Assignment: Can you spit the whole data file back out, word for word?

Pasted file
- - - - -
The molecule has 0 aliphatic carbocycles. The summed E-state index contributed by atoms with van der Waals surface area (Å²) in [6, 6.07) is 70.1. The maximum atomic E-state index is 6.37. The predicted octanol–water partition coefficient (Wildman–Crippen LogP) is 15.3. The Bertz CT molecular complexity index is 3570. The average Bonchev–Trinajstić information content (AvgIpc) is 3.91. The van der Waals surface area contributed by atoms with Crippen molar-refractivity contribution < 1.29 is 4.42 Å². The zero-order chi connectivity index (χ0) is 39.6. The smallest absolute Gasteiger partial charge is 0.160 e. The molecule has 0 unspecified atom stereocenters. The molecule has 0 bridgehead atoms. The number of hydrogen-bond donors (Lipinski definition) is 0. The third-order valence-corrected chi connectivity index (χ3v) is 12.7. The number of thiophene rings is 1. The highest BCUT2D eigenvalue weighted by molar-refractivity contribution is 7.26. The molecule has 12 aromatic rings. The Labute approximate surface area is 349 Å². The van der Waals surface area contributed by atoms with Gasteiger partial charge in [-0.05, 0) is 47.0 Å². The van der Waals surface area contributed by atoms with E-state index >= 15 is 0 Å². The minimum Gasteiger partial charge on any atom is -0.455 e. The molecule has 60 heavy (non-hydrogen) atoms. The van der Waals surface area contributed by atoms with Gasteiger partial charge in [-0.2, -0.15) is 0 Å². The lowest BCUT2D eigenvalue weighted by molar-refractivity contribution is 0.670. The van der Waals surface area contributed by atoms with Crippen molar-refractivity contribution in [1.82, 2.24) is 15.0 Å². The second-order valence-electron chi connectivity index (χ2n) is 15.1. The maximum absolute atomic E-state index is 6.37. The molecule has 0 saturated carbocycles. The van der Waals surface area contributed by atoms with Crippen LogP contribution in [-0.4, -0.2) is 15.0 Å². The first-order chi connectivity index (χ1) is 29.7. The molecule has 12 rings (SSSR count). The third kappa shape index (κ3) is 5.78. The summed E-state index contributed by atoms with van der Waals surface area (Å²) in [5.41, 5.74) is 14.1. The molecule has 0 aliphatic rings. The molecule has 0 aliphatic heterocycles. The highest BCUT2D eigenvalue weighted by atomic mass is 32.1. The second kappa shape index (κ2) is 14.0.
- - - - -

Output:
The molecule has 0 aliphatic carbocycles. The summed E-state index contributed by atoms with van der Waals surface area (Å²) in [6, 6.07) is 70.1. The maximum atomic E-state index is 6.37. The predicted octanol–water partition coefficient (Wildman–Crippen LogP) is 15.3. The Bertz CT molecular complexity index is 3570. The average Bonchev–Trinajstić information content (AvgIpc) is 3.91. The van der Waals surface area contributed by atoms with Crippen molar-refractivity contribution < 1.29 is 4.42 Å². The zero-order chi connectivity index (χ0) is 39.6. The smallest absolute Gasteiger partial charge is 0.160 e. The molecule has 0 unspecified atom stereocenters. The molecule has 0 bridgehead atoms. The number of hydrogen-bond donors (Lipinski definition) is 0. The third-order valence-corrected chi connectivity index (χ3v) is 12.7. The number of thiophene rings is 1. The highest BCUT2D eigenvalue weighted by molar-refractivity contribution is 7.26. The molecule has 12 aromatic rings. The Labute approximate surface area is 349 Å². The van der Waals surface area contributed by atoms with Gasteiger partial charge in [-0.05, 0) is 47.0 Å². The van der Waals surface area contributed by atoms with E-state index >= 15 is 0 Å². The minimum Gasteiger partial charge on any atom is -0.455 e. The molecule has 60 heavy (non-hydrogen) atoms. The van der Waals surface area contributed by atoms with Gasteiger partial charge in [-0.2, -0.15) is 0 Å². The lowest BCUT2D eigenvalue weighted by molar-refractivity contribution is 0.670. The van der Waals surface area contributed by atoms with Crippen molar-refractivity contribution in [1.82, 2.24) is 15.0 Å². The second-order valence-electron chi connectivity index (χ2n) is 15.1. The maximum absolute atomic E-state index is 6.37. The molecule has 0 saturated carbocycles. The van der Waals surface area contributed by atoms with Crippen LogP contribution in [-0.4, -0.2) is 15.0 Å². The first-order chi connectivity index (χ1) is 29.7. The molecule has 12 rings (SSSR count). The third kappa shape index (κ3) is 5.78. The summed E-state index contributed by atoms with van der Waals surface area (Å²) in [5.41, 5.74) is 14.1. The molecule has 0 aliphatic rings. The molecule has 0 aliphatic heterocycles. The highest BCUT2D eigenvalue weighted by atomic mass is 32.1. The second kappa shape index (κ2) is 14.0.